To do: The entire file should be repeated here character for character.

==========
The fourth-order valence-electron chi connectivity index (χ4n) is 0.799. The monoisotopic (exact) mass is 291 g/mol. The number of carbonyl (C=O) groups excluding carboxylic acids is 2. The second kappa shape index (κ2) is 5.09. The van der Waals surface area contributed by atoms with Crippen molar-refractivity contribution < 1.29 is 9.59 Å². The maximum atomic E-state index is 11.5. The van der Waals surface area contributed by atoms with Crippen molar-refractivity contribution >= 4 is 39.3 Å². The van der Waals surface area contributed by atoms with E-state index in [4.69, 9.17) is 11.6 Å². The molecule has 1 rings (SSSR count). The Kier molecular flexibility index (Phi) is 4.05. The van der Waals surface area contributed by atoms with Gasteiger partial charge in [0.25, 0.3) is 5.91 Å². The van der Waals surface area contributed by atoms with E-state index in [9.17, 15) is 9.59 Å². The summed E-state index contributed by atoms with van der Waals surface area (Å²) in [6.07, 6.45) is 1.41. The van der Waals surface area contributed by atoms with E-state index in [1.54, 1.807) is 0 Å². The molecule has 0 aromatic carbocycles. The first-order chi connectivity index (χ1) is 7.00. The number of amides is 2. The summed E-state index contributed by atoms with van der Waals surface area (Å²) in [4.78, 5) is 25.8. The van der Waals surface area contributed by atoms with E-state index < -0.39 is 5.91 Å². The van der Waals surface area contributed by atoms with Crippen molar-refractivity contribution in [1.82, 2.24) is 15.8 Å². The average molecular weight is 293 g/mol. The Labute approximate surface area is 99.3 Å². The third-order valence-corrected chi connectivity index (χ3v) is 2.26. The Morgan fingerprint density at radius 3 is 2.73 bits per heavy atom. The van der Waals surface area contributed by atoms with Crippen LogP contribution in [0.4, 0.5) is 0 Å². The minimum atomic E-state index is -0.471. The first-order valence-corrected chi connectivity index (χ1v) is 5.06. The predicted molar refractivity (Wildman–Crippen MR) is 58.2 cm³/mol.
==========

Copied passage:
The fourth-order valence-electron chi connectivity index (χ4n) is 0.799. The monoisotopic (exact) mass is 291 g/mol. The number of carbonyl (C=O) groups excluding carboxylic acids is 2. The second kappa shape index (κ2) is 5.09. The van der Waals surface area contributed by atoms with Crippen molar-refractivity contribution < 1.29 is 9.59 Å². The maximum atomic E-state index is 11.5. The van der Waals surface area contributed by atoms with Crippen molar-refractivity contribution >= 4 is 39.3 Å². The van der Waals surface area contributed by atoms with E-state index in [4.69, 9.17) is 11.6 Å². The molecule has 1 rings (SSSR count). The Kier molecular flexibility index (Phi) is 4.05. The van der Waals surface area contributed by atoms with Gasteiger partial charge in [0.25, 0.3) is 5.91 Å². The van der Waals surface area contributed by atoms with E-state index in [9.17, 15) is 9.59 Å². The summed E-state index contributed by atoms with van der Waals surface area (Å²) in [6.07, 6.45) is 1.41. The van der Waals surface area contributed by atoms with E-state index in [1.54, 1.807) is 0 Å². The molecule has 0 aromatic carbocycles. The first-order chi connectivity index (χ1) is 7.00. The number of amides is 2. The summed E-state index contributed by atoms with van der Waals surface area (Å²) in [4.78, 5) is 25.8. The van der Waals surface area contributed by atoms with E-state index < -0.39 is 5.91 Å². The van der Waals surface area contributed by atoms with Crippen molar-refractivity contribution in [1.82, 2.24) is 15.8 Å². The average molecular weight is 293 g/mol. The Labute approximate surface area is 99.3 Å². The third-order valence-corrected chi connectivity index (χ3v) is 2.26. The Morgan fingerprint density at radius 3 is 2.73 bits per heavy atom. The van der Waals surface area contributed by atoms with Crippen LogP contribution in [0.4, 0.5) is 0 Å². The minimum atomic E-state index is -0.471. The first-order valence-corrected chi connectivity index (χ1v) is 5.06. The predicted molar refractivity (Wildman–Crippen MR) is 58.2 cm³/mol.